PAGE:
Furthermore, Enviva says that it does not source wood from independently identified bottomland forest ecosystems that demonstrate high conservation value attributes, or from any forest where the landowner plans to convert to a nonforest use.

Before selling wood to Enviva, a supplier must provide detailed data on the specific forest tract being considered for harvest, including each individual tract’s precise geographic location, acreage, forest type, species mix, age and the share of wood from each harvest that goes to Enviva versus other consumers. The company does not accept any wood from a harvest without this information, and the company records the data and verifies the accuracy of its procedures through third-party audits.

T&T data presentation

T&T data are presented in two ways. First, the Forest Trend Map is based on time-series data from the US Forest Service and displays changes in overall forest conditions in the Southeast US and in each of Enviva’s forest supply areas.

Second, the Enviva Wood Supply Map provides detailed information on actual timber harvests around each of Enviva’s facilities during the first half of 2016. Data include harvest site, landowner type, forest type, harvest type, years since the last harvest, the number of acres harvested and the percentage of the harvest volume provided to Enviva for wood pellet production.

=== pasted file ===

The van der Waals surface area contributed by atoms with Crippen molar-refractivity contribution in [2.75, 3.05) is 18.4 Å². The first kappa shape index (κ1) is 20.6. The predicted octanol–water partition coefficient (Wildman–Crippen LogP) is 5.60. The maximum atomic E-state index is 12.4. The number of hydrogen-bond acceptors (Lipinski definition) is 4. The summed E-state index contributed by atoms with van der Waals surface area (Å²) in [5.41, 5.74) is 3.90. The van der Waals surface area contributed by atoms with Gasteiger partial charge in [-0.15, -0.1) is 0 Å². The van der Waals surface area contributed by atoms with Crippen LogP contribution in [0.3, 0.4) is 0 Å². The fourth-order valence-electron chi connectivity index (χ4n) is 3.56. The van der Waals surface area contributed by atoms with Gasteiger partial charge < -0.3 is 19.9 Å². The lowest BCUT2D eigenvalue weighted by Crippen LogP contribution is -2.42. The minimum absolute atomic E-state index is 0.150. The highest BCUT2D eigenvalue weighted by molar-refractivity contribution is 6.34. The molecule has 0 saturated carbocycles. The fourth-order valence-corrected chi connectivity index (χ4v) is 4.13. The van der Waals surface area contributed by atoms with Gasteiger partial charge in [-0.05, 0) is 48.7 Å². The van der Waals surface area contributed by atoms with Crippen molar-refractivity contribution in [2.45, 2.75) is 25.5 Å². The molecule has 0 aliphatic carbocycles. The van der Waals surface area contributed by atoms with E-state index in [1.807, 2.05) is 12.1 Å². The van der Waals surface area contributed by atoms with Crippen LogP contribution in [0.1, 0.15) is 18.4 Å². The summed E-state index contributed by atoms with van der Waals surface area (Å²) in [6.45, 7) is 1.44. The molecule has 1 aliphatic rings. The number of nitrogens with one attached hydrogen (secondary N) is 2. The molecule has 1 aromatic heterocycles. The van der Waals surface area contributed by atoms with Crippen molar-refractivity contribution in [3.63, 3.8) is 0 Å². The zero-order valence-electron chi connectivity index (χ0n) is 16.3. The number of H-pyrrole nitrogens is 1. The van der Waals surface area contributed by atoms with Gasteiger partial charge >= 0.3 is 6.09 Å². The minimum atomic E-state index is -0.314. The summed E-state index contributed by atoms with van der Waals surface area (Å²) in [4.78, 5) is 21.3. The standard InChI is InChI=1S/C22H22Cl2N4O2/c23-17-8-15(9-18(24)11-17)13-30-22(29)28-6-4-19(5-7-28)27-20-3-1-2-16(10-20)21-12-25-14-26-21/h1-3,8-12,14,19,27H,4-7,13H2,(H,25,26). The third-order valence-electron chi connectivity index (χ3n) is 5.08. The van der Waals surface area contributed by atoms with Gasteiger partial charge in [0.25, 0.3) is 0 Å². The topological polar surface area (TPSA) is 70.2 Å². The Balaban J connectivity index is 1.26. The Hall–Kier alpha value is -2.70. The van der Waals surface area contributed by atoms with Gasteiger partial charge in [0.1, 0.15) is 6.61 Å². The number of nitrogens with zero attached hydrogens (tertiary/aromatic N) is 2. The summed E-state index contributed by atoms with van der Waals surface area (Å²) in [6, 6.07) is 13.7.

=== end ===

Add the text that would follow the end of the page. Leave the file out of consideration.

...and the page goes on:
The first T&T public release includes Enviva wood purchases from January through June 2016. Initial T&T findings include:

  • Since Enviva opened its first US pellet mill in 2011, the total amount of forested land in its primary supply area has increased by more than 320 000 acres (≈ 129 499 ha), with the volume of forest inventory on that land growing by 10 percent.
  • During the first half of 2016, Enviva procured wood from more than 750 individual tracts in 98 counties in seven southern states.